God’s Window was another highlight of the day. It lies in the south of the Nature Reserve. The views are simply stunning, as the cliffs drop almost sheer to the Lowveld, 700 metres below. A small pathway led us from the parking lot to a rather smallish, but very pretty patch of rain forest. Ferns, mosses and dwarf yellowwoods grow on top of the 1,730 metres high Quartzkop. Near Graskop, you find numerous waterfalls alongside the road. Some of them are well worth stopping for, like the Berlin Falls and the Lisbon Falls, only to name two. Just behind Graskop, the road turns towards Pilgrim’s Rest.
We stopped by an old mine and went for a lovely walk to a nearby village, where we had lunch. Then we stopped again at Blyde River Canyon. The 800 Meter deep canyon consists mostly of red sandstone. It is regarded as one of the greatest wonders of nature on the African continent.
That night, we stayed in a fantastic lodge. After dinner, we sat and chatted with the German owners for a long time. As a special highlight, we got to see a rare planetary constellation. Apparently, this constellation can only be seen in the night sky of the southern hemisphere. As far as I recall, it involved the Moon, Mars, Jupiter and … another planet, the name of which I cannot quite remember. Could well be that we saw even more stars, as our hosts were quite generous with refilling our drinks...
Day number three, our last day, took us unhurriedly back to Pretoria. We never felt like we were merely on the way back, as Joe stopped a couple of times to point out various highlights of both, nature and culture of his home country.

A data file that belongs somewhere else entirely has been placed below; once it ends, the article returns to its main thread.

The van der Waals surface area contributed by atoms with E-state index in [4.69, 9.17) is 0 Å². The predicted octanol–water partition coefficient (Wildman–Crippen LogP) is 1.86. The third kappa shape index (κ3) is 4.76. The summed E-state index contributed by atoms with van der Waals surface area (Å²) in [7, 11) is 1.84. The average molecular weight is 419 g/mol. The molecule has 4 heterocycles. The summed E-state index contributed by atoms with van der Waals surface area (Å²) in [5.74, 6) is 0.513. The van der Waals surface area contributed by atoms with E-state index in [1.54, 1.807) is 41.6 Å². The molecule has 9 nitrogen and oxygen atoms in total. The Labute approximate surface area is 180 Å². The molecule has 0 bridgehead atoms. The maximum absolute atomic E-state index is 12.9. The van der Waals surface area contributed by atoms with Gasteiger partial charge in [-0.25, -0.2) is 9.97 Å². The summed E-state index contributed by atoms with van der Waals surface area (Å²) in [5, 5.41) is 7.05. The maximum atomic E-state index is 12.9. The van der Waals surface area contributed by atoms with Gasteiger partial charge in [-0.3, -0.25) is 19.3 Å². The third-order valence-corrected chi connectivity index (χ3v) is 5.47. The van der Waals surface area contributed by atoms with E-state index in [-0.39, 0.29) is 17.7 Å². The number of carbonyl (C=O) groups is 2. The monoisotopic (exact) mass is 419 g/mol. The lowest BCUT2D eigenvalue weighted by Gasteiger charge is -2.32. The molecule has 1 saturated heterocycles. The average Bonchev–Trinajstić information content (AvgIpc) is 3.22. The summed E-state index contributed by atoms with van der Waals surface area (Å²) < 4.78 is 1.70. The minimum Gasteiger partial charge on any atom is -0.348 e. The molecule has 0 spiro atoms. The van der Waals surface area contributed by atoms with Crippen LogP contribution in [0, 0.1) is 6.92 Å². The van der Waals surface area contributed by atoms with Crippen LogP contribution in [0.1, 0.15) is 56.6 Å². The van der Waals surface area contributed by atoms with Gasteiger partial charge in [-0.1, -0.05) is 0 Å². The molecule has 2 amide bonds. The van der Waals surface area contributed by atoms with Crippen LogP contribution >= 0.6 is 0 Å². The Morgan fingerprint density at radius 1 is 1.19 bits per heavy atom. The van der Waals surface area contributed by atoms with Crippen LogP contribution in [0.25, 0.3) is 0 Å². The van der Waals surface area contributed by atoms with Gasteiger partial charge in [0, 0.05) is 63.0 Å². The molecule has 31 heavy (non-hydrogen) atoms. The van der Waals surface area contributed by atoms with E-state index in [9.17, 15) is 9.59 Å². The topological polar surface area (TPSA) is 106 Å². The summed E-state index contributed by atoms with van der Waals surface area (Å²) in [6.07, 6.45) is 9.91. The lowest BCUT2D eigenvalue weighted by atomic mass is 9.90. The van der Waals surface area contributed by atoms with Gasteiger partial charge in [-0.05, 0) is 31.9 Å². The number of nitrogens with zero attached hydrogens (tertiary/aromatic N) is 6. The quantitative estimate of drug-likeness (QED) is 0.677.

Our lunch stop at biker bar turned out a real treat. The two foreigners were quickly eyed up, and then invited right into the middle of the action. The bar had everything a good biker joint should have: easy going talks, jokes, stories about biking, cold beer, good food. With English being one of the official languages of South Africa and therefore widely spoken, it is easy to start chatting to almost everyone, almost everywhere.
Late in the afternoon we rode back to Pretoria to return our “thunder ponies” – dusty, but otherwise intact. As we got back into our rental car, we did not only take our dirty gear with us, but also a lot of memories of unforgettable experiences and fascinating moments.
We had initially decided to go with a guide, because we did not really have time to plan the tour ahead. And to be honest, we were also a bit afraid that we might accidently end up in a “no-go-area”, or ride around in the dark, looking for a place to stay. And we also liked the idea to just ride, without having to constantly check the map, the satnav, or our watches.
All these tasks we put into Joe’s hands, and he really did a very good job. We drove for 1,250 km, and Joe did not even look at a map once. He also certainly did not need a satnav. When he handed us a map and some material on the tour before we got started, we asked him where he kept his map. He simply said:” This is my back yard”! He knows the roads, bars, restaurants, lodges and a lot of people around the area. We always felt safe and comfortable in his presence.
Upon returning to Germany, Thorsten and I decided that one day we want to go on a longer tour with Joe. His Epic South Africa tour, from Johannesburg to Cape Town, along the Garden Route and back up to the Kruger area, is definitely on our bucket list.